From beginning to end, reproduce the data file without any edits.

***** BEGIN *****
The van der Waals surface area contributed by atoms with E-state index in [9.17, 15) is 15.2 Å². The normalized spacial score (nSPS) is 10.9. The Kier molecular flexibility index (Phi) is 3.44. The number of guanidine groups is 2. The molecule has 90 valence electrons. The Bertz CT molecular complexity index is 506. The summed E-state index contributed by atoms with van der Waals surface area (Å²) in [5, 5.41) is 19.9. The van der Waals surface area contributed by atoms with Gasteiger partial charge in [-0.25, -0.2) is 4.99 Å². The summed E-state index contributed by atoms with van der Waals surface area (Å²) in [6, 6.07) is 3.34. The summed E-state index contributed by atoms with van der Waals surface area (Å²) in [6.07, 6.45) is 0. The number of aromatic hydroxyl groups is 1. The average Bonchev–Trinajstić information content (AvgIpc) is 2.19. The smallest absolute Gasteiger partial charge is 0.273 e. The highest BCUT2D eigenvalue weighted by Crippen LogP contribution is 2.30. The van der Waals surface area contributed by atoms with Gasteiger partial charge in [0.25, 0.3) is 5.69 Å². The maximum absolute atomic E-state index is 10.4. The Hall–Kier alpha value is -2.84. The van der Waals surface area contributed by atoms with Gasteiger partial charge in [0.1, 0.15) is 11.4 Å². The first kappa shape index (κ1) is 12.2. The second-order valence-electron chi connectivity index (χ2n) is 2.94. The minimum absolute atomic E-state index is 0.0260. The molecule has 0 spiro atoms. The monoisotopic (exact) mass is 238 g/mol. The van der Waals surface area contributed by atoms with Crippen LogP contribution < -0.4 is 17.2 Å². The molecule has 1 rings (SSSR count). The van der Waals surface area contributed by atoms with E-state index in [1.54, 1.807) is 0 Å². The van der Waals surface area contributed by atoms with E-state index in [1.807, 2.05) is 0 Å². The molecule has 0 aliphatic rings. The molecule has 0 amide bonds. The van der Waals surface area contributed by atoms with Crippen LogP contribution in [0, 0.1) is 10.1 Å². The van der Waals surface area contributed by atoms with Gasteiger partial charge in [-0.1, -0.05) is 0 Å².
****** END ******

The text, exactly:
The van der Waals surface area contributed by atoms with E-state index in [9.17, 15) is 15.2 Å². The normalized spacial score (nSPS) is 10.9. The Kier molecular flexibility index (Phi) is 3.44. The number of guanidine groups is 2. The molecule has 90 valence electrons. The Bertz CT molecular complexity index is 506. The summed E-state index contributed by atoms with van der Waals surface area (Å²) in [5, 5.41) is 19.9. The van der Waals surface area contributed by atoms with Gasteiger partial charge in [-0.25, -0.2) is 4.99 Å². The summed E-state index contributed by atoms with van der Waals surface area (Å²) in [6, 6.07) is 3.34. The summed E-state index contributed by atoms with van der Waals surface area (Å²) in [6.07, 6.45) is 0. The number of aromatic hydroxyl groups is 1. The average Bonchev–Trinajstić information content (AvgIpc) is 2.19. The smallest absolute Gasteiger partial charge is 0.273 e. The highest BCUT2D eigenvalue weighted by Crippen LogP contribution is 2.30. The van der Waals surface area contributed by atoms with Gasteiger partial charge in [0.25, 0.3) is 5.69 Å². The maximum absolute atomic E-state index is 10.4. The Hall–Kier alpha value is -2.84. The van der Waals surface area contributed by atoms with Gasteiger partial charge in [0.1, 0.15) is 11.4 Å². The first kappa shape index (κ1) is 12.2. The second-order valence-electron chi connectivity index (χ2n) is 2.94. The minimum absolute atomic E-state index is 0.0260. The molecule has 0 spiro atoms. The monoisotopic (exact) mass is 238 g/mol. The van der Waals surface area contributed by atoms with Crippen LogP contribution < -0.4 is 17.2 Å². The molecule has 1 rings (SSSR count). The van der Waals surface area contributed by atoms with E-state index in [1.54, 1.807) is 0 Å². The van der Waals surface area contributed by atoms with E-state index in [1.807, 2.05) is 0 Å². The molecule has 0 aliphatic rings. The molecule has 0 amide bonds. The van der Waals surface area contributed by atoms with Crippen LogP contribution in [0, 0.1) is 10.1 Å². The van der Waals surface area contributed by atoms with Gasteiger partial charge in [-0.1, -0.05) is 0 Å².